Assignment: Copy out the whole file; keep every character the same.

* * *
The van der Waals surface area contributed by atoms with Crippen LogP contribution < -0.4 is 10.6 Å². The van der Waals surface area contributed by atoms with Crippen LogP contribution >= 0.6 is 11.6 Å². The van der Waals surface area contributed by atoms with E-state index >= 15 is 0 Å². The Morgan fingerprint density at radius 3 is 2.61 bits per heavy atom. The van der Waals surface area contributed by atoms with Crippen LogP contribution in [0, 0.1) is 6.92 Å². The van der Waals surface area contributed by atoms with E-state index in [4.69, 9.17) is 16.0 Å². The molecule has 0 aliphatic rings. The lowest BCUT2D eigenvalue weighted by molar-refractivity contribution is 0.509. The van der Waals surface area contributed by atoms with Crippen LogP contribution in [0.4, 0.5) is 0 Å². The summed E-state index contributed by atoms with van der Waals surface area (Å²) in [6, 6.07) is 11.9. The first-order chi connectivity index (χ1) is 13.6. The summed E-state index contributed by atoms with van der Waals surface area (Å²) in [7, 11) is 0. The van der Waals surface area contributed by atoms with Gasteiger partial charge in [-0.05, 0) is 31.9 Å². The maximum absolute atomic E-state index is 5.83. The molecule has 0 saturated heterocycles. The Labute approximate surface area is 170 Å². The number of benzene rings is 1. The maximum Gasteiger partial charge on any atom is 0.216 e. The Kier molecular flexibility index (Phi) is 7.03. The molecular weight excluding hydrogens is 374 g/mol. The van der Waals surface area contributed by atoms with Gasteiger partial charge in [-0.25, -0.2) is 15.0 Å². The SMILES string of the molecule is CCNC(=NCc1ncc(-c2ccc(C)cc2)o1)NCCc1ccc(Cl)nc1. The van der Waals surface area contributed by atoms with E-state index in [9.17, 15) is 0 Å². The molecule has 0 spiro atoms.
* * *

The van der Waals surface area contributed by atoms with Crippen LogP contribution < -0.4 is 10.6 Å². The van der Waals surface area contributed by atoms with Crippen LogP contribution >= 0.6 is 11.6 Å². The van der Waals surface area contributed by atoms with E-state index >= 15 is 0 Å². The Morgan fingerprint density at radius 3 is 2.61 bits per heavy atom. The van der Waals surface area contributed by atoms with Crippen LogP contribution in [0, 0.1) is 6.92 Å². The van der Waals surface area contributed by atoms with E-state index in [4.69, 9.17) is 16.0 Å². The molecule has 0 aliphatic rings. The lowest BCUT2D eigenvalue weighted by molar-refractivity contribution is 0.509. The van der Waals surface area contributed by atoms with Crippen LogP contribution in [0.4, 0.5) is 0 Å². The summed E-state index contributed by atoms with van der Waals surface area (Å²) in [6, 6.07) is 11.9. The first-order chi connectivity index (χ1) is 13.6. The summed E-state index contributed by atoms with van der Waals surface area (Å²) in [7, 11) is 0. The van der Waals surface area contributed by atoms with Gasteiger partial charge in [-0.05, 0) is 31.9 Å². The maximum absolute atomic E-state index is 5.83. The molecule has 0 saturated heterocycles. The Labute approximate surface area is 170 Å². The number of benzene rings is 1. The maximum Gasteiger partial charge on any atom is 0.216 e. The Kier molecular flexibility index (Phi) is 7.03. The molecular weight excluding hydrogens is 374 g/mol. The van der Waals surface area contributed by atoms with Gasteiger partial charge in [-0.25, -0.2) is 15.0 Å². The SMILES string of the molecule is CCNC(=NCc1ncc(-c2ccc(C)cc2)o1)NCCc1ccc(Cl)nc1. The van der Waals surface area contributed by atoms with E-state index in [9.17, 15) is 0 Å². The molecule has 0 spiro atoms.